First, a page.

Which Comes First, Consciousness or The Brain?
Science has long held that the brain comes first, but a growing group of scientists are favoring consciousness
Is Consciousness Primary? (Postmaterialist Sciences Series), Stephan A. Schwartz, Marjorie Woollacott, PhD, Gary Schwartz, PhD, eds., Academy for the Advancement of Postmaterialist Sciences (2020).
We are today witnessing a revolution in scientific thinking that is monumental. It is a revolution in the understanding of the nature of consciousness. And it is growing year by year at an accelerating pace. The accepted view in most scientific fields is that matter is primary and consciousness is a product of the physical brain. When any evidence outside the confines of this materialistic view is offered, it is generally dismissed as anecdotal or an anomaly and not given serious consideration. The new view is that consciousness is primary.
Over the past two hundred years we find only a few scientific voices speaking out favoring the view that consciousness is primary. The AAPS book provides a list of major figures from the 1800’s and 1900’s:
· Sir James Clerk Maxwell, PhD – 1831-1879; physicist, electromagnetic theory
· William James, MD – 1842-1910; philosopher & psychologist. “Varieties of Religious Experience” 1902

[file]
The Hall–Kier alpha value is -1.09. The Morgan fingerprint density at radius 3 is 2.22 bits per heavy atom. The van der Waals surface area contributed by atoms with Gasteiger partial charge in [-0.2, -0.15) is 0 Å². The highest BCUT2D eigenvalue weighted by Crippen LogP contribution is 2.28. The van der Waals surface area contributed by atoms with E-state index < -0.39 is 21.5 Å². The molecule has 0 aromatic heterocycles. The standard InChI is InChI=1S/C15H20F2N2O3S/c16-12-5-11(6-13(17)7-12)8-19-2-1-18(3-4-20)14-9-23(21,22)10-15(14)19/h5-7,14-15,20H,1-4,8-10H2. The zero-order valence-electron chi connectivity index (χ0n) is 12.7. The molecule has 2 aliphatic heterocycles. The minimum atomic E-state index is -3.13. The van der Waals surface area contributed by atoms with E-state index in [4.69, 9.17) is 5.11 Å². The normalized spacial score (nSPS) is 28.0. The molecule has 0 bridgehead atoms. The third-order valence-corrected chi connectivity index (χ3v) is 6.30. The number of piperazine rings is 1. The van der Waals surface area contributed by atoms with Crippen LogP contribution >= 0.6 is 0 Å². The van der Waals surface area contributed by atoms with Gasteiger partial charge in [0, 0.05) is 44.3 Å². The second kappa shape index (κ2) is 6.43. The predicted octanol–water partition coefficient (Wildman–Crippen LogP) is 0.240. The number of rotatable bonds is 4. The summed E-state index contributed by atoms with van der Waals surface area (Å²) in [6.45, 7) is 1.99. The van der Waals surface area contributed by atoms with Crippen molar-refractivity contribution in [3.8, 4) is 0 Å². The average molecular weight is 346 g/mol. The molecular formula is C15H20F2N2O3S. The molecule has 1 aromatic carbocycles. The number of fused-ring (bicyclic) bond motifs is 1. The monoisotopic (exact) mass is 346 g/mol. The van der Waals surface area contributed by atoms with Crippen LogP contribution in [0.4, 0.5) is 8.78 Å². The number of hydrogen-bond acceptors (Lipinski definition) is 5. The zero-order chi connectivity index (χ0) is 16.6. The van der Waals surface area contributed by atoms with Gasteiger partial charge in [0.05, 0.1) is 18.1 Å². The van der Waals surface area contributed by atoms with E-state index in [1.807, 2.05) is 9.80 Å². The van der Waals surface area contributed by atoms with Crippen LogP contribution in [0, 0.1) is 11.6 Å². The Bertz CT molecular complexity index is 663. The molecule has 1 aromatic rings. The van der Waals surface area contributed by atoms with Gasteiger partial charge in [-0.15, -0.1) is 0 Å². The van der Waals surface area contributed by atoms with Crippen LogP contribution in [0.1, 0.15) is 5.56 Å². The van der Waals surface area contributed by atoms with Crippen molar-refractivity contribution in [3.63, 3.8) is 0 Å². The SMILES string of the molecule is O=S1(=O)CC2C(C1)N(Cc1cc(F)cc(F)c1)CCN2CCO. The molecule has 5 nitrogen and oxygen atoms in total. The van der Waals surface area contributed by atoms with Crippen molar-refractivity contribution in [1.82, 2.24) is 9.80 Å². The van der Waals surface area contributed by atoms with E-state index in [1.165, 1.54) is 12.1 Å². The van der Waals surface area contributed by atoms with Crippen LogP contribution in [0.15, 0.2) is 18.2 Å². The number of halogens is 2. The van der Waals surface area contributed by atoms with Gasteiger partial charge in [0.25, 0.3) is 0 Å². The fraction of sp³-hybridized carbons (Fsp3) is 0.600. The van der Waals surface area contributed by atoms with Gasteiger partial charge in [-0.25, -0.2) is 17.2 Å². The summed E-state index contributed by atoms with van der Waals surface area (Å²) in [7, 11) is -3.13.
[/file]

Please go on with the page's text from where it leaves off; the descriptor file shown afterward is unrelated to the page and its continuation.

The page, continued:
· Max Planck, PhD – 1858-1947; physicist, originated quantum theory
· Wolfgang Pauli, PhD – 1900-1958; physicist, quantum mechanics.
· Carl Jung, MD – 1875-1961; founded analytic psychology, developed concepts of archetypes and the collective unconscious.
· Wilder Penfield, MD – 1891-1976; neurosurgeon,
· Sir John Eccles, PhD – 1903-1997; neurophysiologist
· David Bohm, PhD – 1917-1992; physicist, “Wholeness and the Implicate Order” human condition and consciousness
This list of eight groundbreaking voices includes four physicists working with quantum mechanics and four medical doctors, two of whom focused on the nature of human consciousness, and two brain surgeons who were the developers of modern brain surgery.
In 1918 Nobel Prize winner Max Planck made the case for consciousness:
“I regard consciousness as fundamental. I regard matter as derivative from consciousness. We cannot get behind consciousness. Everything that we talk about, everything that we regard as existing, postulates consciousness.”
The accepted wisdom of science today that consciousness is produced by the brain posits the conclusion that without a brain there is no consciousness. In this model of reality, matter is fundamental and consciousness is a byproduct of matter. This materialist view sees the world as a series of mechanical objects with measurable local actions of cause and effect. This very successful model has given us modern technology and modern medicine while at the same time imposing strict limitations on the acceptable areas of investigation for science.
The idea of setting limitations on science has its origin in the conflict of religion versus science that was triggered by the publication of the heliocentric ideas of Copernicus and Galileo in the sixteenth century. Indeed, both of these men were imprisoned by the Roman Church for heresy. For today’s readers to fully understand the initial and absolute barrier surrounding this area of investigation, it must be noted that the Copernican revolution (1540) was closely followed by the Council of Trent (1543), which established the Inquisition and authorized torture and executions to stamp out heresy.